Acesulfame potassium can be found in soft drinks, protein shakes, drink mixes, frozen desserts, baked goods, candy, gum, and tabletop sweeteners. The Food and Drug Administration (FDA) approved of Ace-K’s use in soft drinks in 1998, increasing consumer exposure to the ingredient.
Though it’s considered safe by the FDA, some are convinced it has potentially dangerous health effects.
Acesulfame potassium is an artificial sweetener also known as Ace-K. The use of artificial sweeteners has been controversial given some of their potential health risks. But some of these sugar substitutes offer you a good way to cut back on the sweet stuff, and they have some health benefits, too.
Acesulfame potassium — also known as acesulfame K, or ace K — is an artificial sweetener. In Europe, people sometimes refer to it as E950.
Manufacturers sell acesulfame potassium under the brand names Sweet One and Sunett.
Acesulfame potassium is around 200 times sweeter than sugar and is used to give food and drinks a sweet taste without adding calories (2Trusted Source).
Acesulfame works by stimulating the sweet-taste receptors on the tongue, so a person can enjoy the taste of sweetness without consuming sugar.
Manufacturers usually blend acesulfame potassium with other sweeteners such as aspartame and sucralose. They do this to mask the bitter aftertaste that sweeteners can have on their own.
Interestingly, the body may not break down or store acesulfame potassium as it does with other food. Instead, the body absorbs it and then passes it, unchanged, through urine.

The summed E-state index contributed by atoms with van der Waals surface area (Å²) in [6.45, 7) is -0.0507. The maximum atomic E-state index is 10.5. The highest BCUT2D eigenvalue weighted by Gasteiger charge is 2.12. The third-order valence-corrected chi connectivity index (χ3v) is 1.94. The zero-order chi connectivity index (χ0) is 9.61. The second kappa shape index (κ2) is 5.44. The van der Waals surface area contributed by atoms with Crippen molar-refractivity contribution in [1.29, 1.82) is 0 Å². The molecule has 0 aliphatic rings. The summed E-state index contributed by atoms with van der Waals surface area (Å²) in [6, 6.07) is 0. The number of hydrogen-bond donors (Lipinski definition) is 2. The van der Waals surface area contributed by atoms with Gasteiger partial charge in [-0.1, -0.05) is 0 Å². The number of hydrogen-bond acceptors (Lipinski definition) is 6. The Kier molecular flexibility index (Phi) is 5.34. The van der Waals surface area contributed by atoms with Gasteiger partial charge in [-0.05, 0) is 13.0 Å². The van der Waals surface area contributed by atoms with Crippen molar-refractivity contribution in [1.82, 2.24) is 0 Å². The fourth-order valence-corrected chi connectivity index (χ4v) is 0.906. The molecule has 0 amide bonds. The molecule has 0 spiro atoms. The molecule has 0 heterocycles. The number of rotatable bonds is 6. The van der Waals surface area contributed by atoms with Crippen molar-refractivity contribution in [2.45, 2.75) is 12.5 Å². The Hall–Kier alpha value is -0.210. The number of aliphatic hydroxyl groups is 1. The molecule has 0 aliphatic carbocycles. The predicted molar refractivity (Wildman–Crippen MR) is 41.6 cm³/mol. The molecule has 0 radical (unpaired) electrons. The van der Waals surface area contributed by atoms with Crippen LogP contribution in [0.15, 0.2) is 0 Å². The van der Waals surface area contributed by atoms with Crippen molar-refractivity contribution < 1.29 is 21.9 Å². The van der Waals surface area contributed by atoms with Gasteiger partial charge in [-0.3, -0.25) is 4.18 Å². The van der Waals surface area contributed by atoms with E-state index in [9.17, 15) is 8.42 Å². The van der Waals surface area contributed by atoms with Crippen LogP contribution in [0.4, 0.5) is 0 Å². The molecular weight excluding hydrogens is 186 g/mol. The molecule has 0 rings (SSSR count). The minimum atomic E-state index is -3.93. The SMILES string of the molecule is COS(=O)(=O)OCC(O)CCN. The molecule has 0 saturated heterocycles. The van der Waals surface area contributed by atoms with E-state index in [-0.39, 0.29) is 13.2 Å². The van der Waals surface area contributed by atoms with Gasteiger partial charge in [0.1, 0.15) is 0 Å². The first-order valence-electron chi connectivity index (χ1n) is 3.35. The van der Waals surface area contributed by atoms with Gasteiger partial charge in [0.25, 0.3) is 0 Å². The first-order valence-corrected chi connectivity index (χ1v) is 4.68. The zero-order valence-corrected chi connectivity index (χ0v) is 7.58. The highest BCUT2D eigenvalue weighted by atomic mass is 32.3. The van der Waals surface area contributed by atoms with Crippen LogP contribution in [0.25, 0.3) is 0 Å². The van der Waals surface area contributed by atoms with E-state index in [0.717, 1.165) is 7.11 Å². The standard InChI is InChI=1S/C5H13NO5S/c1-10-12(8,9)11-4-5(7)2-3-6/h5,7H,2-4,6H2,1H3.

Acesulfame potassiumis a synthetic substance and the potassium salt of a sulfonate compound.
Acesulfame potassium is approximately 200 times sweeter than sucrose, but can give a bitter aftertaste, especially when used at high concentration.
Acesulfame potassium is often used in combination with sucralose or aspartame to provide a more sucrose-like taste in soft drinks, shakes, and smoothies.
Acesulfame potassium is also used to make pharmaceuticals more palatable.
Acesulfame potassium is moderately heat stable. This enables its use in baked foods. The ADI of acesulfame K is 15 mg per kg of body weight which is equivalent to about 1000 mg for a person weighing 165 lbs.
What is it?
The most common artificial sweeteners available in the U.S. include acesulfame potassium, aspartame, neotame, saccharin, sucralose and stevia glycosides. Consumers may choose these products to lower the risk of tooth decay, manage or help lose weight, or use in the management of diabetes.
Acesulfame potassium, or acesulfame (Sunett, Sweet One) is an artificial sweetener that is 200 times more sweet than sugar but has zero caloric content.
Acesulfame potassium has an acceptable daily intake (ADI) of 15 mg/kg of body weight per day. The ADI is defined as the estimated amount that a person can safely consume on average every day over a lifetime without risk.
Acesulfame potassium is estimated that the average daily intake is about 20 percent of the ADI. Acesulfame is not metabolized in the body.
Roughly 90 countries permit the use of acesulfame - the U.S. Food and Drug Administration approved it in 1988.